IBM expanded its three-decade partnership with Wimbledon this year to create a new digital tool to encourage fan engagement. The tool collects insights into every player and every game and provides users with new data about the participants in the tournament and hopes in the longer term to stimulate interest in players beyond just the Wimbledon season.
IoT World Today took a look inside the control room where all these insights are collected, and got a little more information about how it works.
“We’ve built an innovation platform that is really about turning massive amounts of data into meaningful and compelling insights,” said Kevin Farrar, IBM’s UK sports partnership leader. “We generate data in real time, stroke by stroke, and combine all of these tennis stats with other data sources to create a holistic understanding of a player.”
These other data sources include media reactions to a player or game, which are combined with the player’s statistics to make a prediction about how likely they are to win and what their career path has been so far. This data is then fed into the IBM-designed platform to generate digestible insights.
“We have a different variety and volume of data”, said Tyler Sidell, technical program manager of sports and entertainment partnerships at IBM. †We have unstructured or structured data, which you can see coming in on the left [of the diagram]† It’s all because of the system to create the experiences on the right – to Wimbledon.com, IBM slam tracker, power index, match insights. What you see in the middle is all the magic. We have a hybrid cloud architecture, so it’s made up of private and public clouds, so we can write one and use it anywhere.”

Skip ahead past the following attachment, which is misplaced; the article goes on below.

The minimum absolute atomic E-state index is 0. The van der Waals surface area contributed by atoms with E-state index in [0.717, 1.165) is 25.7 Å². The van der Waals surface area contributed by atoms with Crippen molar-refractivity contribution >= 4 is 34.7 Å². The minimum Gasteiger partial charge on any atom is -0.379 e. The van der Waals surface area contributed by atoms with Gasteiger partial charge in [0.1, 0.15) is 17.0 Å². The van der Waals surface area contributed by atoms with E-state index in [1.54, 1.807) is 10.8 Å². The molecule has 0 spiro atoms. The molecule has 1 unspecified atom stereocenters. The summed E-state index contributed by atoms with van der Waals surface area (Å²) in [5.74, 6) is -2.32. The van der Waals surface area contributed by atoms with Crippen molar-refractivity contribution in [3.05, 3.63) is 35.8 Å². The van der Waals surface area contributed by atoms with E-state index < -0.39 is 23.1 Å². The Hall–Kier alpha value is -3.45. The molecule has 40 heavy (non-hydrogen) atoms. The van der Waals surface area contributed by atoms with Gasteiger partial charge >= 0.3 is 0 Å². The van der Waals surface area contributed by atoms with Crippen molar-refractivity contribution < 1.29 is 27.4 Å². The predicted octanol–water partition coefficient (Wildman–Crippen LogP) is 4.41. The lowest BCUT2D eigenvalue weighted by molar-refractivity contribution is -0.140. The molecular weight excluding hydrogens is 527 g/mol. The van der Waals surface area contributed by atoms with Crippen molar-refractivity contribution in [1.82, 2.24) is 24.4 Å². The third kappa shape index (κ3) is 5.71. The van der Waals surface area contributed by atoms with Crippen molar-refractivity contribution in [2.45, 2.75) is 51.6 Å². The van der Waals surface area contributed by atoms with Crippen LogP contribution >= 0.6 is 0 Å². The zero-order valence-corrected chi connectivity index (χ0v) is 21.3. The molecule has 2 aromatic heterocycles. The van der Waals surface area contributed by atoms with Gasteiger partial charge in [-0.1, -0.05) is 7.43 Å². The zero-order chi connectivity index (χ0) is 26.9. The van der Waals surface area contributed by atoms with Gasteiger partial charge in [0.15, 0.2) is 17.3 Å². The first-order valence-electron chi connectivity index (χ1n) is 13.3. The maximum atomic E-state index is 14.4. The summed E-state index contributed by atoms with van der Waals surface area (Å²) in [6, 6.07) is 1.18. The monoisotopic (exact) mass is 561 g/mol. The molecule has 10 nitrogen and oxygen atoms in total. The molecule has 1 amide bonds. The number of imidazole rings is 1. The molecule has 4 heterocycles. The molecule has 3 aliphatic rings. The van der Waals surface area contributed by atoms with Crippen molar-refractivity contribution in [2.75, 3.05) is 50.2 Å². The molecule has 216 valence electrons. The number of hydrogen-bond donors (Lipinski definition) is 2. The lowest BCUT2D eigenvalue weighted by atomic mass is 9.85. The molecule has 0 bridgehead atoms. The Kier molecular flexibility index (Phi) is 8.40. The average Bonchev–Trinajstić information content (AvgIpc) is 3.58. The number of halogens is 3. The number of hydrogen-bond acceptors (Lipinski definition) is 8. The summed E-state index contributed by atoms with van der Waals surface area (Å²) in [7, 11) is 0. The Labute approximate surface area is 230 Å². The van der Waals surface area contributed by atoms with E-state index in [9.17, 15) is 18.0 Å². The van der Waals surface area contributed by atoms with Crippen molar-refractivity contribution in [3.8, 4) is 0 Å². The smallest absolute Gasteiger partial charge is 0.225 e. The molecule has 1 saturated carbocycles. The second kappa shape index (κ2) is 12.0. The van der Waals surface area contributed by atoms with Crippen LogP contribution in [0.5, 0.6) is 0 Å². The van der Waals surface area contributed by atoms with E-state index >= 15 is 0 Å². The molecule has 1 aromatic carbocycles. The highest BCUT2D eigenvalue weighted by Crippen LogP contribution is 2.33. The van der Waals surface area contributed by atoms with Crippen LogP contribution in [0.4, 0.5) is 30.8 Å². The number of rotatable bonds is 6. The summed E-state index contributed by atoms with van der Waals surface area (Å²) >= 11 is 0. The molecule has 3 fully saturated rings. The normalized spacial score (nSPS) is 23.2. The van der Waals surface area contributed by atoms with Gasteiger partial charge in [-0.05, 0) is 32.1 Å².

“We are able to actually automate the process of creating all the insights for the match,” adds Sidell. “We use the explainability of AI as a toolkit to create a player profile.”
While data capture has been a part of Wimbledon to some extent, the richness and accuracy of data collection tools has naturally become more defined and the club has been able to adapt to consumer demands.
“Part of the feedback from the club last year was that they wanted bite-sized content as different fans consume information in different ways,” said Farrar. “You see some fans consuming stuff on social media and mainly interested in videos or short content, while others want a high level of detail. We try to serve all those different audiences, so what we have given is a high level summary of the competitions you can choose to dig deeper into, and adjust accordingly who receives what content “An important thing this year is also explainability; it’s all explainable AI, so it gives fans confidence in the technology.”
The AI platform creates match insights, can predict who is likely to win, and can even generate various highlights from a game using audio and visual data from both the crowd and player reactions. However, a team of editors must approve all these creations before they are published, and Farrar stressed the importance of preserving the human role in the system.
“It’s about increasing the human aspect of it, so it’s not AI replacing humans, it’s about increasing and assisting them,” Farrar said.